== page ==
Abraham: One Man’s Journey Of Faith, by Chuck Swindoll
[Note: This book was provided free of charge by Tyndale Press in exchange for an honest review.]
This particular book is written by a moderate Calvinist, which is something that often tends to concern me because I am a moderate Arminian and find that Calvinists are full of biased comments about free will and divine providence that show a distinct lack of intellectual honesty or fairness in discussion (which is ironic given their emphasis on divine justice) . This book contains some of these problems, but they are mostly mild, as this is a book whose offensive and unbiblical Calvinism  is mostly limited to the appendix and a few scattered references, throughout, and that makes this book a lot better, as its focus is largely on the biblical story itself, along with object lessons taken from the life of the author, the literature and speeches of others (like Billy Graham, for example), and thoughtful translation and commentary on the lessons of faith that we can take from the father of the faithful.
There were a lot of profound lessons that a reader can take from this book. The author seems to dwell particularly long on aspects of the family, given its importance in the story of Abraham and in our society. The author has some scathing things to say about people who endanger their teenage girls by subjecting them to bad social circumstances (by talking about Lot’s dysfunctional family), and also comments on such issues as single parenthood, the loneliness of being single, remarriage after being widowed, and the like. He talks about the difficulty and importance of seeking God’s will and not going ahead of God (using the example of Hagar). He spends a lot of time talking about unmerited grace, while also seeking to wrestle with the godly demands of righteousness, a common dilemma among Hellenistic Christians.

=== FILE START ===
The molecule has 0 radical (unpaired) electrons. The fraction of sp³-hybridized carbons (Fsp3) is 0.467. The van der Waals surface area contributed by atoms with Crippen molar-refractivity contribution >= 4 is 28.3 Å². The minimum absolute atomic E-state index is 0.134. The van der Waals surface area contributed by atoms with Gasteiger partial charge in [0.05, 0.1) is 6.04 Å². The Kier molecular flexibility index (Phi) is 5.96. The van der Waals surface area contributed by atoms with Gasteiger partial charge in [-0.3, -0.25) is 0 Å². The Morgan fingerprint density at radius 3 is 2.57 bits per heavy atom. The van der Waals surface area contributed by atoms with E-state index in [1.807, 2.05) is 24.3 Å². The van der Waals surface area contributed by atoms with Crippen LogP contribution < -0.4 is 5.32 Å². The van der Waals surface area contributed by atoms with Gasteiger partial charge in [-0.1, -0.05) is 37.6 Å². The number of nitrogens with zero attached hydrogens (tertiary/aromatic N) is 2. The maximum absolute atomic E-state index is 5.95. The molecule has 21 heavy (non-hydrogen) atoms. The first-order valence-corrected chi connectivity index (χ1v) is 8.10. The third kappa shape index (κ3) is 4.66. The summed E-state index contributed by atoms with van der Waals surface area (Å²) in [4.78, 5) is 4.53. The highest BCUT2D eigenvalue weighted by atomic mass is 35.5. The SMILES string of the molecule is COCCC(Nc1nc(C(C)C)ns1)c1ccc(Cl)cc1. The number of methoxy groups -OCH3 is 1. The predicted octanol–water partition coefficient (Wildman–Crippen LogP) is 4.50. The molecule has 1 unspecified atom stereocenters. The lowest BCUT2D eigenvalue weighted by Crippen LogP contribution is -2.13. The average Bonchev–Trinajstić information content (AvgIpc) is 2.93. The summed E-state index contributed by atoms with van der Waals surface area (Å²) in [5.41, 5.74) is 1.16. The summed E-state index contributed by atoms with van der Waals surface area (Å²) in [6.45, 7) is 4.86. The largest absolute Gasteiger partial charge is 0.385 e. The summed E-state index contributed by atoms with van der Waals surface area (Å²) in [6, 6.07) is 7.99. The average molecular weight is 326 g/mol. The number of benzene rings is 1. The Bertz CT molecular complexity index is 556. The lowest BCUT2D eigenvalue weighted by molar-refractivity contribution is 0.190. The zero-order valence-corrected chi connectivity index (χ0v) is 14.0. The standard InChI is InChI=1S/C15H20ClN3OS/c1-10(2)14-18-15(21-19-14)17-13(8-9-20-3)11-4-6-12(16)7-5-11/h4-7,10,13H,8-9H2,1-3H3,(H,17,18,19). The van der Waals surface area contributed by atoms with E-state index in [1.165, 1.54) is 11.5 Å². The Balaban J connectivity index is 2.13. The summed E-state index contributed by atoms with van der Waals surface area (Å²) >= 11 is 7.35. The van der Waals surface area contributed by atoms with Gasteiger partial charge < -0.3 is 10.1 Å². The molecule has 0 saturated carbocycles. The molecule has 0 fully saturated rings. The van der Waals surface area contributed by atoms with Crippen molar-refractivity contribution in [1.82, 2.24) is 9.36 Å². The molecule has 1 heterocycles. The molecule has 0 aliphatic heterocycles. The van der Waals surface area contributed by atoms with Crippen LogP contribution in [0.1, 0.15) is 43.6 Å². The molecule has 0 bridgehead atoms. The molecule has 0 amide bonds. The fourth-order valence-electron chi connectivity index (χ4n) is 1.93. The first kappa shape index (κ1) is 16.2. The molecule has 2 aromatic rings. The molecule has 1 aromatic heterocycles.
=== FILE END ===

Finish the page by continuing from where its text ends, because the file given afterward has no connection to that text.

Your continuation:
What makes this book a particularly compelling read is the fact that the author is clearly passionate about the issue of faith and exploring the deeper meaning of the speech and silence of the Bible’s account of Abraham’s life. The story itself has a strong narrative flow and some compelling passage analysis. The author also speaks with some honesty about his own struggles, although there are some readers who may find the author’s comments rather scathingly anti-romantic (it seems to be a common problem among Calvinists) as well as somewhat priggish and self-righteous (as when the author claimed that the majority of his bunkmates in the military had sexually transmitted diseases). Those people who find the author’s wit and commentary somewhat self-righteous will probably not appreciate this work, but those who are able to appreciate the author’s somewhat awkward attempts at encouragement will find the prose compelling enough to serve as an inspiration to stay faithful and build trust and confidence in God, which is something we could all use more of.
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